“Workers’ rights are humyn rights”: Discussion

In Harvard Yard right now there is a poster saying “Workers’ rights are humyn rights.” It may be a response to a post of ours that is the most popular right now or the UN discussion of wimmin’s rights.

What the poster raises at this time is that possibly the road that humyn rights activists go is obliterating nation, class and gender questions by calling them all “humyn rights.” Indeed, a selection of posters at Harvard these past few years could easily give one the impression as “humyn rights” often seems to fill the space where international politics should be. There seems to be little other way to interest Amerikkkans in international issues in their own right.

MIM holds that the humyn rights movement exists as a continuation of the religious missionary movement of the colonial era. After gender and class are gone, what is left is one more slogan to make: “National rights are human rights.” By this approach the neo-conservatives, Trotskyists and other simpletons argue that they have the right to go around the governments of existing nations and intervene within those nations for “human rights.” The poster “boy” case for this is the genocide in Rwanda, where many feel that intervention had to come from outside; although, the divisions in Rwanda originated with interventions from outside.

In the end, “human rights” attempts a supra-class politics, and MIM objects. There are faults on both sides of the class divide–on the side of the exploiters and on the side of the exploited. However, for a president Bill Clinton who put sanctions on Iraq and killed 500,000 children according to his own Secretary of State Madeleine Albright, for such a persyn to come forward and say Rwanda needed his intervention–it’s clear that simplistic thinking will not do. One must choose sides, choose a path. No path will be perfect and only those who live in mental fantasy worlds have no blame on their side. Where intra-exploited fighting happens the blame goes at least somewhat on our side.

The supra-class position of humyn rights energizes the petty-bourgeoisie attempting to have questions both ways. The humyn rights movement ends up being used to oppress the Third World, as the for-profit media selling to mostly white people uses it as an excuse to drum in negative images of Third World peoples via constant criticism from well-fed exploiters.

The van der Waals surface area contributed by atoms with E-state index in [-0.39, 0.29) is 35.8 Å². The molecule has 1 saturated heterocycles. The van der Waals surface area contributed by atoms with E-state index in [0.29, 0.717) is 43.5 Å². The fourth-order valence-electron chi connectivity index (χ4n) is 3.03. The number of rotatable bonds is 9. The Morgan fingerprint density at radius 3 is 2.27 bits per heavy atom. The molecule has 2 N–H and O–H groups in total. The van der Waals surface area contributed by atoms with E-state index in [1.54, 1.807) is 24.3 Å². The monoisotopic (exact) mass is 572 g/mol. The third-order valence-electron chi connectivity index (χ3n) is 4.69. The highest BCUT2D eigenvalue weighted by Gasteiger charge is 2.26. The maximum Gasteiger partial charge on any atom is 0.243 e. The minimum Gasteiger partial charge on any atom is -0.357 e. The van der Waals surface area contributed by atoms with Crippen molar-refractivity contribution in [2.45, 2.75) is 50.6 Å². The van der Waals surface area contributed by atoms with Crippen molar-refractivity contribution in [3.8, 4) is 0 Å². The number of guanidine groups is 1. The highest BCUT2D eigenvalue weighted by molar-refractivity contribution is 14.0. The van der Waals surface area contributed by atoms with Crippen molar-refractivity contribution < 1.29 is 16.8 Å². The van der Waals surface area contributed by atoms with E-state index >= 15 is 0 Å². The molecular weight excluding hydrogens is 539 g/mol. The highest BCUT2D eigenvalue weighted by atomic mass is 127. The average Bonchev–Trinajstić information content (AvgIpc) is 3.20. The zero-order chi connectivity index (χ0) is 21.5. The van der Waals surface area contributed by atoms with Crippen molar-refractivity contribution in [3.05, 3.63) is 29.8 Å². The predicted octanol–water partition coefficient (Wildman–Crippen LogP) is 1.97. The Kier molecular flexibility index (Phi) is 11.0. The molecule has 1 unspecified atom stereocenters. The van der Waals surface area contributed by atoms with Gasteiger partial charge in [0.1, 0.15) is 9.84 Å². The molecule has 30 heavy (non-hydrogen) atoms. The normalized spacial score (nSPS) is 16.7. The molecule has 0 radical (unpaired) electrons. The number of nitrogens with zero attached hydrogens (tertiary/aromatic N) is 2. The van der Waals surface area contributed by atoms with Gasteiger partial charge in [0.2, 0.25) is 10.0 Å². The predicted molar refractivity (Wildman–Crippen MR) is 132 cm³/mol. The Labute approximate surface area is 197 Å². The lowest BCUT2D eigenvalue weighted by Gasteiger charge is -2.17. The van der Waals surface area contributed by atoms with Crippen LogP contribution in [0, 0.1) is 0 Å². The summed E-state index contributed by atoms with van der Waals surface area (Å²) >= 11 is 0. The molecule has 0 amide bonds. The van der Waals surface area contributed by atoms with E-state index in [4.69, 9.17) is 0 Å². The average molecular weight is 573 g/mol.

The slogan “workers’ rights are human rights” has its strong points, as does the slogan “women’s rights are human rights.” The history of how constitutions have been written since the French Revolution is a focus of the identity politics movement. How much better some old Western bourgeois documents would have been if they did not refer to “man” or white men exclusively and instead used the word “people” or “humyn.” In other words, apply existing rights for white men to everybody. Certainly this is an idea we can support, even as we seek to go beyond the American Revolution, the French Revolution and the UN Charter.

Another example of the strong points of merging things into one “human rights” approach was at Harvard recently where there was a case of racial smearing of an employee. It’s easy to see how his case belongs to “human rights” and not just “worker rights.”

On the other hand, the left-wing of parasitism refers to the employee involved as a “worker,” while we see this persyn as a member of the “petty-bourgeoisie.” So concretely from the beginning, even though we might agree with the demand to stop discrimination in the workplace, we do not evaluate the persyn concerned as a “worker.” False use of the “worker” terminology leaves the humyn rights movement at Harvard out of international context. The union struggles at Harvard then become opposed to the interests of 90% of the world’s people.

In fact, most of the union struggles at Harvard, Yale etc.; although they be for manual workers or clerical workers, are still petty-bourgeois struggles, not worker struggles. Without this understanding we also do not understand the question of international exploitation and why Amerikan politics is reactionary as it is.



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